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Author: Spencer Turney

VU engineers and VUMC doctors team up for open-source ventilator design

Mar. 27, 2020—As COVID-19 continues to push unprecedented challenges on medical communities, one of the most pressing threats for hospital staff across the country is a dwindling supply of ventilators. Now, an interdisciplinary team of Vanderbilt University and Vanderbilt University Medical Center faculty is taking on the challenge by way of a fabricated, open-source ventilator design.

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Physics grad student embraces ‘dissertation-at-home’ format for creative presentation

Mar. 25, 2020—For graduate students nearing the end of their programs, COVID-19 has created an unexpected challenge: remotely presenting an effective and engaging dissertation defense. That was the new reality for Kyle Godbey, a graduate student of physics at Vanderbilt studying nuclear reactions.

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Biology researchers capture shape-shifting delivery structures in body’s cellular “FedEx system”

Mar. 9, 2020—A new cellular biology study reports the first visualization of a unique shape-shifting structure in the human body which plays an important role in the timely delivery of fats and proteins. 

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Fasting at night or in the morning? Listen to your biological clock, says new research

Feb. 27, 2020—According to a new study published by biological science researchers at Vanderbilt, the answer to eating (or fasting) windows lies in the circadian rhythms of the body’s biological clock. 

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Bangladesh collaboration offers lessons for facing rapid environmental changes

Feb. 24, 2020—With a population of roughly 150 million people, the delta country of Bangladesh holds about half the population of the entire United States in an area the size of Louisiana, and exists under a near-constant risk of sea level rise and other dynamic climate changes. Now, as the world faces a future chock-full of increasing...

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Where are the quokkas? New study explains what happened to the “happiest animal in the world”

Feb. 21, 2020—The quokka, a small marsupial native to Australia, is an example of a species vulnerable to extinction in the country’s harsh surroundings. In a new study, researchers at Vanderbilt University demonstrate evidence for the dramatic decline of quokkas over the past century.

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New thalattosaur species discovered in Southeast Alaska

Feb. 4, 2020—Researchers at the University of Alaska Fairbanks and Vanderbilt University have identified a new species of thalattosaur, a marine reptile that lived more than 200 million years ago.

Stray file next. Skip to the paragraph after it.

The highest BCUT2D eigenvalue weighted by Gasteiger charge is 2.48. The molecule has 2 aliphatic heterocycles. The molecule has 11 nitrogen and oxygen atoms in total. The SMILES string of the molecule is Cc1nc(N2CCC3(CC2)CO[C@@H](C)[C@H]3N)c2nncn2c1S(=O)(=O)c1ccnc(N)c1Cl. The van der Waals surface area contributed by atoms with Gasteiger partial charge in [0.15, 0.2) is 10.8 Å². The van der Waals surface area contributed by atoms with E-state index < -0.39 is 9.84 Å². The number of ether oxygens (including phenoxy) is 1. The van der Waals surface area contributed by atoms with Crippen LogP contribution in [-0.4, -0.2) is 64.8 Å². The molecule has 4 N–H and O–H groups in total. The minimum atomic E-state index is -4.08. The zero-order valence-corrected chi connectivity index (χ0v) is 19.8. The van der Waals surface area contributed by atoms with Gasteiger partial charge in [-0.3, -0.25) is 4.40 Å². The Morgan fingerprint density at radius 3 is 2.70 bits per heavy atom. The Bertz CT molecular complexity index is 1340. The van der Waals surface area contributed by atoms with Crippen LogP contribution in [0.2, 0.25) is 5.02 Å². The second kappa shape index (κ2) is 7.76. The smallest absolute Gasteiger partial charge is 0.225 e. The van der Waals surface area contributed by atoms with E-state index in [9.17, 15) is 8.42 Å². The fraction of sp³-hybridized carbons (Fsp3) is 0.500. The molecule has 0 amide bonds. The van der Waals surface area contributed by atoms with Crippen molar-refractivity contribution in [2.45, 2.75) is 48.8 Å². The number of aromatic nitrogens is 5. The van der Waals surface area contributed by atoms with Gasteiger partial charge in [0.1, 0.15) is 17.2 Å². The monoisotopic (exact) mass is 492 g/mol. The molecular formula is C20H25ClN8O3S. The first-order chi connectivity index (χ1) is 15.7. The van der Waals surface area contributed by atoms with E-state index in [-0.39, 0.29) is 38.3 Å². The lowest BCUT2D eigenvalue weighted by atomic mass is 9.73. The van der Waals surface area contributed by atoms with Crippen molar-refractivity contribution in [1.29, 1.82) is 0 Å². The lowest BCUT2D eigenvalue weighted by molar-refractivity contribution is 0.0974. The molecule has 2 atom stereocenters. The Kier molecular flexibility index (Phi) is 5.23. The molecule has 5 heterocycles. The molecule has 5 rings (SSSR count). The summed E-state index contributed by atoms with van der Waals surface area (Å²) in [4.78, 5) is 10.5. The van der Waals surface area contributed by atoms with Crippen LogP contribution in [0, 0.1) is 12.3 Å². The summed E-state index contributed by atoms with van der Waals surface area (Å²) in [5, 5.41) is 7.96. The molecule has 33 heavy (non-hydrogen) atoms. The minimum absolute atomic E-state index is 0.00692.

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How ants get angry: Precise “lock and key” process regulates aggression, acceptance

Feb. 3, 2020—In a new study, scientists at Vanderbilt report definitive evidence of a mechanism within ants that is responsible for unlocking aggression. The research—the first to pinpoint this mechanism and its precise role in ant biology—reports a social characteristic which could help account for their evolutionary success.

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How many stars eventually collide as black holes? The universe has a budget for that.

Jan. 31, 2020—A promising new study developed by one Vanderbilt astrophysicist may give us a method for finding the number of available stars in the history of the universe that collide as binary black holes. 

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Experiments into amorphous carbon monolayer lend new evidence to physics debate, lay groundwork for future devices

Jan. 8, 2020—A new study into two-dimensional amorphous carbon is providing answers to long-standing questions regarding the atomic makeup of bulk amorphous materials, opening the door to exciting device applications in the future.

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Seeing the unseen: Vanderbilt science hub helps set a standard for innovative microbiome research, education

Dec. 19, 2019—The Vanderbilt Microbiome Initiative is receiving attention for its role as a standard bearer for other microbiome programs, thanks to a new article on the importance and emergence of microbiome centers – academic hubs of microbiome-related research.

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Ph.D. bridge programs show success in fostering diversity and inclusion, according to new study

Dec. 6, 2019—A team of STEM researchers, including Vanderbilt astrophysicist Kelly Holley-Bockelmann, have published a new collaborative study on Ph.D. bridge programs as a mechanism to empower students, foster diversity and spur a more holistic approach to graduate education. 

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